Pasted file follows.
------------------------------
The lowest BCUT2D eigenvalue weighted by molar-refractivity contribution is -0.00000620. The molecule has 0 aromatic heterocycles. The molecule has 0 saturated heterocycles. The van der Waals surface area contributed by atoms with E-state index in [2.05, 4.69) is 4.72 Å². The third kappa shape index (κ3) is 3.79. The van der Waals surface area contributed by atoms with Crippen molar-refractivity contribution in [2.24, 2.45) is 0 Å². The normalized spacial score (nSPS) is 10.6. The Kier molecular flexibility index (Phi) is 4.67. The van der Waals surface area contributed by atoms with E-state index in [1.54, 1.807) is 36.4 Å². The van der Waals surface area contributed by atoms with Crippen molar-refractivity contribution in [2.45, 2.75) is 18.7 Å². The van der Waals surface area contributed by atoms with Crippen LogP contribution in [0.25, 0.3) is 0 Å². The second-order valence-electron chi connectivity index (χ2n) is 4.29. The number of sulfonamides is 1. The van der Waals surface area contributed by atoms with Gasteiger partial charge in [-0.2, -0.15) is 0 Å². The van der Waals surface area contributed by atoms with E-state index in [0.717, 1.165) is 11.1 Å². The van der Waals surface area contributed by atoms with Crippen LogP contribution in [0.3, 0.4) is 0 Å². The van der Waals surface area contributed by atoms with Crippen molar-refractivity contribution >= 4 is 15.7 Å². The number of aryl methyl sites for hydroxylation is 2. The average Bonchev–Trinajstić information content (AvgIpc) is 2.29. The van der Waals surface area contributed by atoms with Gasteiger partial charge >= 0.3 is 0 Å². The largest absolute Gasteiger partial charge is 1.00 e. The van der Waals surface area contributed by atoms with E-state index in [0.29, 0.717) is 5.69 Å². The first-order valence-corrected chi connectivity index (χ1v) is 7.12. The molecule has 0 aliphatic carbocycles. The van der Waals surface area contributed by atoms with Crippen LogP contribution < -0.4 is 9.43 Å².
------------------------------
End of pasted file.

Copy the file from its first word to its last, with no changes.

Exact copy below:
The lowest BCUT2D eigenvalue weighted by molar-refractivity contribution is -0.00000620. The molecule has 0 aromatic heterocycles. The molecule has 0 saturated heterocycles. The van der Waals surface area contributed by atoms with E-state index in [2.05, 4.69) is 4.72 Å². The third kappa shape index (κ3) is 3.79. The van der Waals surface area contributed by atoms with Crippen molar-refractivity contribution in [2.24, 2.45) is 0 Å². The normalized spacial score (nSPS) is 10.6. The Kier molecular flexibility index (Phi) is 4.67. The van der Waals surface area contributed by atoms with E-state index in [1.54, 1.807) is 36.4 Å². The van der Waals surface area contributed by atoms with Crippen molar-refractivity contribution in [2.45, 2.75) is 18.7 Å². The van der Waals surface area contributed by atoms with Crippen LogP contribution in [0.25, 0.3) is 0 Å². The second-order valence-electron chi connectivity index (χ2n) is 4.29. The number of sulfonamides is 1. The van der Waals surface area contributed by atoms with Gasteiger partial charge in [-0.2, -0.15) is 0 Å². The van der Waals surface area contributed by atoms with E-state index in [0.717, 1.165) is 11.1 Å². The van der Waals surface area contributed by atoms with Crippen LogP contribution in [0.3, 0.4) is 0 Å². The van der Waals surface area contributed by atoms with Crippen molar-refractivity contribution >= 4 is 15.7 Å². The number of aryl methyl sites for hydroxylation is 2. The average Bonchev–Trinajstić information content (AvgIpc) is 2.29. The van der Waals surface area contributed by atoms with Gasteiger partial charge >= 0.3 is 0 Å². The largest absolute Gasteiger partial charge is 1.00 e. The van der Waals surface area contributed by atoms with E-state index in [0.29, 0.717) is 5.69 Å². The first-order valence-corrected chi connectivity index (χ1v) is 7.12. The molecule has 0 aliphatic carbocycles. The van der Waals surface area contributed by atoms with Crippen LogP contribution < -0.4 is 9.43 Å².